Free Newsletters - Space News - Defense Alert - Environment Report - Energy Monitor
. Earth Science News .




WHALES AHOY
Indonesia's 'unique' whale sharks get pet tags
by Staff Writers
Jakarta (AFP) July 17, 2012


Whale sharks, the world's largest fish, are classified as "vulnerable" by the International Union for the Conservation of Nature (IUCN.)

The "unique habit" of whale sharks that converge to feed from fishing nets in Indonesia has allowed them to be tagged with low-cost technology usually used on pets, conservationists said Tuesday.

Experts in June injected tiny pill-sized radio transmitters beneath the skin of 30 whale sharks in Cenderawasih Bay in the eastern province of Papua, conservation group WWF said.

And it was only made possible because the giant animals, which measure up to 45 feet (13.7 metres) but are harmless to humans, were gathered to feed on fish caught in fishermen's nets, WWF Indonesia project leader Beny Ahadian Noor told AFP.

A YouTube video by Conservation International (CI) showing a whale shark sucking fish from a hole in a net in clear blue waters has now attracted more than one million views (www.youtube.com/watch?v=71FLO_6JJVo).

"Radio-frequency identification (RFID) tags have been used on pets such as dogs, but this is the first time on whale sharks," Noor said.

Researchers would usually use a more sophisticated satellite method, at $4,000 a tag. But Noor said each radio-frequency tag used in Cenderawasih Bay cost only $4.

"It's good enough for a start since we have little information about the behaviour of whale sharks here," he said.

Marine biologist Mark Erdmann, who joined the expedition, said it was "fairly impractical to swim after the giants with a receiver wand under water".

"What makes this tagging possible in Cenderawasih Bay is the unique habit this population has of aggregating at... fishing platforms to feast upon the small silverside baitfish that the fishers are catching," he said.

Whale sharks, the world's largest fish, are classified as "vulnerable" by the International Union for the Conservation of Nature (IUCN.)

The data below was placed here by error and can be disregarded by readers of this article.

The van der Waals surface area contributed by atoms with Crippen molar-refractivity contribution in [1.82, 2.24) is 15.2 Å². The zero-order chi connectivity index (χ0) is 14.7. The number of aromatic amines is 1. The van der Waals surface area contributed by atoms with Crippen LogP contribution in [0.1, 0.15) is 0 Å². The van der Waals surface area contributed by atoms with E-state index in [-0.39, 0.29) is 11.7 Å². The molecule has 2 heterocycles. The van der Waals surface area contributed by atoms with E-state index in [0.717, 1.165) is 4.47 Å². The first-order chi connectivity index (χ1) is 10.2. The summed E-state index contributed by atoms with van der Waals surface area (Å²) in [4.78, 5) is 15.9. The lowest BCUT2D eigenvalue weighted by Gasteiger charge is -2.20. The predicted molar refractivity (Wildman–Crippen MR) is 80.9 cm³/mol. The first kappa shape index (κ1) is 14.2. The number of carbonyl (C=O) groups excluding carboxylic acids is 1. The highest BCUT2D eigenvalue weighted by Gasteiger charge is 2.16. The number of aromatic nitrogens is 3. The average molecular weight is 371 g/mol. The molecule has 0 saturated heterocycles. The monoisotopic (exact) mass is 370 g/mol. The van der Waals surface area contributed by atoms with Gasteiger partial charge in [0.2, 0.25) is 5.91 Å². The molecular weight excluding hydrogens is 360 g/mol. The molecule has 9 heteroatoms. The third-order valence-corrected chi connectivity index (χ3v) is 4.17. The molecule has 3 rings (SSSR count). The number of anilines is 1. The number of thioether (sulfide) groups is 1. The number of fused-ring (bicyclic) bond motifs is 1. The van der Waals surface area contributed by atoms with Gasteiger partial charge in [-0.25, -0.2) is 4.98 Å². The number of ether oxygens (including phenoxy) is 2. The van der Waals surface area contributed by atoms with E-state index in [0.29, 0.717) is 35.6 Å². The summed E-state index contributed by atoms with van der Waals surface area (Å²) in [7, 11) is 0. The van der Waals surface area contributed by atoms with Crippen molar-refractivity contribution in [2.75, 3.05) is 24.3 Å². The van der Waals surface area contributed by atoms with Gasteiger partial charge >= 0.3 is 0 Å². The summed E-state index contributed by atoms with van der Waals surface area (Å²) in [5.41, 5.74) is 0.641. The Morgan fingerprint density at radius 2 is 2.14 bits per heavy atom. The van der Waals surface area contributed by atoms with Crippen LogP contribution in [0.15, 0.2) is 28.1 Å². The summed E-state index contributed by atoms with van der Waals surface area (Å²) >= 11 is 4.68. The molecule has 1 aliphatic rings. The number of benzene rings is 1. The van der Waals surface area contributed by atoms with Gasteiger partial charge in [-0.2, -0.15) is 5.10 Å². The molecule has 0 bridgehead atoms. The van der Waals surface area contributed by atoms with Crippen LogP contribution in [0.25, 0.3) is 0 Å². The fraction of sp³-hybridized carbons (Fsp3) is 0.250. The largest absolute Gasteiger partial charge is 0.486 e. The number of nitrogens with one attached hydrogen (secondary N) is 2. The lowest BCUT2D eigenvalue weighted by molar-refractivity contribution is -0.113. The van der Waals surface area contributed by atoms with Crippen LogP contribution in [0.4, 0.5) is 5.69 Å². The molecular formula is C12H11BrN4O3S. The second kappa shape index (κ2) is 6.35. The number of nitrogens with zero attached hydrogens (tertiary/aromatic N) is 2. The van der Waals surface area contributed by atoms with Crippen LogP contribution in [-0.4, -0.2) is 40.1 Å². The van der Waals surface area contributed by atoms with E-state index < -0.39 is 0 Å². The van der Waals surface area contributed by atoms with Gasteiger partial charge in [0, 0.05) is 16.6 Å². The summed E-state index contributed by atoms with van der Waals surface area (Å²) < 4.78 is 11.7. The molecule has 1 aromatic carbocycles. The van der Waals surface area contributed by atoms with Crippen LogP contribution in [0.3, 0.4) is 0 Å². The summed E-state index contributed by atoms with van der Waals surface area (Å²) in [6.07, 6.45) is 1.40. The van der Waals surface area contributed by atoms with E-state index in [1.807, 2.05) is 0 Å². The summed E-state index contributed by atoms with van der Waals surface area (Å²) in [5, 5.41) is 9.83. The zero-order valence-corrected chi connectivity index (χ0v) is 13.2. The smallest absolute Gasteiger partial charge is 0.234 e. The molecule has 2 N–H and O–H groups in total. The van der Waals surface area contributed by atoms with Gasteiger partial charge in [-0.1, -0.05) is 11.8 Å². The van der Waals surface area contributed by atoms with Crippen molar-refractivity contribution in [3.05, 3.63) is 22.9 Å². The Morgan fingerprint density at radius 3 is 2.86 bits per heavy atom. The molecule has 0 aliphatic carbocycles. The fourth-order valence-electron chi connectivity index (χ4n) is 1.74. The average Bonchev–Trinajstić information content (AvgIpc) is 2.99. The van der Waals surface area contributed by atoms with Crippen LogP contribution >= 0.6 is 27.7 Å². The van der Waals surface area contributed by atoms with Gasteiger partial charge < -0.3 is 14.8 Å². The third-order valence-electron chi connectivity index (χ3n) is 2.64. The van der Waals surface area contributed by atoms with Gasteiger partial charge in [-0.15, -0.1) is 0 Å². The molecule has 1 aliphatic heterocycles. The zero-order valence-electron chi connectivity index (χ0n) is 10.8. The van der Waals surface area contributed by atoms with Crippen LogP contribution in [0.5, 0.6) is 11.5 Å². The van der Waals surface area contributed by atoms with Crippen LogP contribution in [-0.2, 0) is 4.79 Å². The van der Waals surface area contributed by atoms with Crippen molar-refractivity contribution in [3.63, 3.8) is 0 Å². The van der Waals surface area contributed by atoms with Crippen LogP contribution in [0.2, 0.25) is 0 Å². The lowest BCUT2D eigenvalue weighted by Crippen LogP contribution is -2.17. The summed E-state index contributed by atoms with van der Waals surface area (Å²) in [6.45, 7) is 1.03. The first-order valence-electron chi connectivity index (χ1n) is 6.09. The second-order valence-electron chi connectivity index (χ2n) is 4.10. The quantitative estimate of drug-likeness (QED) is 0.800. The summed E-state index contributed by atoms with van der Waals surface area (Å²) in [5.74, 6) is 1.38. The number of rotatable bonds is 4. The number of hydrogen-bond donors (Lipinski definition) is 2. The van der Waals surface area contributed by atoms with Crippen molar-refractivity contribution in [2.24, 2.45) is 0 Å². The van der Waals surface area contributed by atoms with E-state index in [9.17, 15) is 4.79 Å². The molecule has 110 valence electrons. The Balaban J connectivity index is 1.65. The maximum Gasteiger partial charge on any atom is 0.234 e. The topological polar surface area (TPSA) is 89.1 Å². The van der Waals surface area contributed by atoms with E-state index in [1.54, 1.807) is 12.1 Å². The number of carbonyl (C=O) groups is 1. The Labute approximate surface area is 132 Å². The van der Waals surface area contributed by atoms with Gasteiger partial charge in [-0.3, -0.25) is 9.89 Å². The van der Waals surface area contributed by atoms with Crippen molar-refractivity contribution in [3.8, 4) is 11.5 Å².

.


Related Links
Follow the Whaling Debate






Comment on this article via your Facebook, Yahoo, AOL, Hotmail login.

Share this article via these popular social media networks
del.icio.usdel.icio.us DiggDigg RedditReddit GoogleGoogle




Memory Foam Mattress Review
Newsletters :: SpaceDaily :: SpaceWar :: TerraDaily :: Energy Daily
XML Feeds :: Space News :: Earth News :: War News :: Solar Energy News





WHALES AHOY
Australia says S. Korea expected to dump whaling plan
Sydney (AFP) July 12, 2012
Australia on Thursday said South Korea had indicated it will scrap its controversial plan to resume "scientific" whaling following talks between senior officials. Australian Foreign Minister Bob Carr met his Korean counterpart Kim Sung-Hwan on the sidelines of the East Asia Summit in Phnom Penh and praised Seoul for its "responsiveness" on the issue. He said Kim told him South Korea woul ... read more


WHALES AHOY
A 'Phoenix' rises from Haiti quake ashes

Japan govt, media colluded on nuclear: Nobel winner

Japan pushes ASEAN to lift export restrictions

Report faults Fukushima response

WHALES AHOY
Microsoft revamps Office with 'cloud' links

New Dell fund will invest in data storage technology

Smart materials get SMARTer

Samsung to buy part of British electronics firm

WHALES AHOY
Call for sanctions in mackerel war 'propaganda': Reykjavik

Global warming harms lakes

Chinese sub to dive in South China Sea: media

Extreme 2011 weather laid to twin La Ninas

WHALES AHOY
5.5-mile-long landslide spotted in Alaska

Antarctica faces major threats in the 21st century, says Texas A and M researcher

Arctic warming linked to combination of reduced sea ice and global atmospheric warming

Argentina court upholds glacier protections against mining

WHALES AHOY
Pioneering self-contained 'smart village' offers world model for rural poverty relief

A shortcut to sustainable fisheries

Tiger kills plantation worker in Indonesia

Sake, soy sauce, and the taming of the microbes

WHALES AHOY
Flood-battered Japan warily eyes typhoon

Hurricane Fabio, in Pacific, 'likely' to weaken

Japan troops fly supplies to thousands cut off by floods

Japan troops fly supplies to thousands cut off by floods

WHALES AHOY
Afro-Japanese fusion music puzzles traditionalists

Hundreds flee Nigerian villages ahead of army raid: official

Annual Namibia seal cull to start amid protests

Up to Africans to decide on Mali intervention: Hollande

WHALES AHOY
New Au. sediba fossils discovered in rock

The Clovis First Theory is put to rest at Paisley Caves

Native American populations descend from three key migrations

Seabirds studied for clues to human aging




The content herein, unless otherwise known to be public domain, are Copyright 1995-2014 - Space Media Network. AFP, UPI and IANS news wire stories are copyright Agence France-Presse, United Press International and Indo-Asia News Service. ESA Portal Reports are copyright European Space Agency. All NASA sourced material is public domain. Additional copyrights may apply in whole or part to other bona fide parties. Advertising does not imply endorsement,agreement or approval of any opinions, statements or information provided by Space Media Network on any Web page published or hosted by Space Media Network. Privacy Statement